The only time it’s entire life I ride the Bowery with a freewheel. The others on this trip are grateful to no longer see me having to unclip and hang my legs out to the side on downhills because I can coast. Apparently it is unnerving to watch pedals spin relentless out of control down a hill at 50KM/h+ with a rider on the seat…who knew.
Through the Redwood Forest, about 150 medium to large climbs, and a monster of a climb up and over Mt. Tamalpais State Park to get into San Francisco, the Bowery continues to push the limits of what an aluminum frame can handle with my beef cakey legs wrestling with the crank, mile after mile. At times I’m forced to switchback across the highway in order to climb the 14, 15, and 17% grades we face.
Our navigation skills are suspect at best, and I swear we purposely find the hardest route—with the steepest climbs.
It really is a joke when I think back to that trip. Everyone else in our group is on proper touring bikes, and me and the Bowery having to climb each hill with reckless abandon in order to keep a high enough cadence to literally not stall out. Every hill, I win the race to the top. Every. Single. One. Not out of competition, but out of necessity.
Before the summer of 2016, the Bowery lives a pretty pedestrian life in Edmonton with the most excitement it see’s being the odd rip out to Ikea to pick up a shelf or two.
That all changes when Andrea and Sophia from Lululemon ask the question, “can we even do that?”
At the time we have no idea if we can, but I hava a hunch the Bowery isn’t done giving. Before I have time to consult with my long time business partner, we agree to chasing runners through the Edmonton River Valley three times a week—just me and my Bowery.
The results are spectacular. Early mornings on Tuesday and Saturday chasing River City Runners (RCR), and Wednesday night with the Run Collective crew becomes our life. And what a great life it is. Not only do I get in the best shape of my life, but the Bowery once again proves the ideal tool for the job. Light, agile, and ready to take a beating.
By riding alongside, amongst, in-front of, and every other proximity to runners, I’m able to amass a volume of images we never thought imaginable. And not just volume, but quality. As the runners, routes, and I become familiar, I am able to venture off and document the groups from distances putting the river valley into context.
The Bowery is my secret weapon.
The new found freedom of utilizing the Bowery with work expands to other events. During the FISE World Tour stop in Edmonton, it is the Bowery that gives me the freedom to take off mid-event, and get a different vantage point. I guarantee you that no one else has this shot.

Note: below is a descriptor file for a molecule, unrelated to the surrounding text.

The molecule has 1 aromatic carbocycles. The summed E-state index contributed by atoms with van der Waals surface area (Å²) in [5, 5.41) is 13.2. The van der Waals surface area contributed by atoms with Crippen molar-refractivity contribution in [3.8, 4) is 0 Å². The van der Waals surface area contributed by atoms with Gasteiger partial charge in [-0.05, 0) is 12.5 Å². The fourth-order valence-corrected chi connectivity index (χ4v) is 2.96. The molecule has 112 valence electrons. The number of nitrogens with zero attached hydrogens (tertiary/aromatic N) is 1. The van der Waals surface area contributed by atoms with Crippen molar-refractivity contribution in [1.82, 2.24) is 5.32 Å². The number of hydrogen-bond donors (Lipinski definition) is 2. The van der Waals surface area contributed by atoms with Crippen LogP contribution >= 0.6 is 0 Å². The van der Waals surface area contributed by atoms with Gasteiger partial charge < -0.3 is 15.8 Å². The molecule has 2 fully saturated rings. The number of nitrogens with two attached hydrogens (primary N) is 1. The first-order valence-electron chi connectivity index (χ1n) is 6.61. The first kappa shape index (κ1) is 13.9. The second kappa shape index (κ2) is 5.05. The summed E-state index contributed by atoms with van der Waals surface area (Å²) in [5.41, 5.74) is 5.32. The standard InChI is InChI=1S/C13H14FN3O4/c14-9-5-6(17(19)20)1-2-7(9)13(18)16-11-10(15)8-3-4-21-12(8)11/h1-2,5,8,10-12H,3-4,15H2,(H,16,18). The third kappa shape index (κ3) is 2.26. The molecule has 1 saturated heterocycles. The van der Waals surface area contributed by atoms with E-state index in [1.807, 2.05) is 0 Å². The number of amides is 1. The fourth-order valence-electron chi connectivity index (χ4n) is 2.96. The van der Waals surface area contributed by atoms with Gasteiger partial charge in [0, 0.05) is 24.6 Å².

The final act of the Bowery’s life is not only dedicated to chasing runners through the Edmonton River Valley, no, it’s turned into something special…and by special I mean kind of ridiculous. What started as a simple question has taken over my ability for rational thought in regards to my personal time.
— A more energetic—more stupid—me
Can I take a photo of myself doing a track stand on my bike?
I’ve spent 19 1/2 hours—and counting—taking photos of myself doing track stands on the Bowery. I load up a trailer, or huge hiking pack with gear, and head out on the Bowery looking for spots that have some significance to me. Thus far, I’ve relied on spots of importance, or repetition, for photographing runners.
Setups are sometimes elaborate with multiple lights, or difficult with long distances between myself and the camera in order to get the angle—replicating some photos I’ve taken of runners. The results have been amazing. Either amazing in the end result, or amazing in what I’ve learned trying to pull the shot off.
What I thought was a fun little game, has resulted in the Bowery ’72 once again proving invaluable. I’ve learned so much about photography, lighting, modeling, and patience throughout this project. The Bowery simply won’t quit.
The reality is, I continue this selfie project as merely a way to extend the life of the Bowery ’72. This bike that has done so much for me.
When objects are instrumental tools in our daily lives, they take on a personality. We refer to them as part of the family, or with female or male pronouns. She, and he reference these objects. The Bowery is no different. Often referred to as Sheila. She has a name I will always associate with strength and finesse.
I suppose this obituarys goal is to point out the key role this Giant Bowery ’72 plays in my life, and I feel it does just that. With an estimated 15,000 KMs and multiple rebuilds, hanging the frame of my 2009 Giant Bowery ’72 up on a wall is going to be a surreal moment.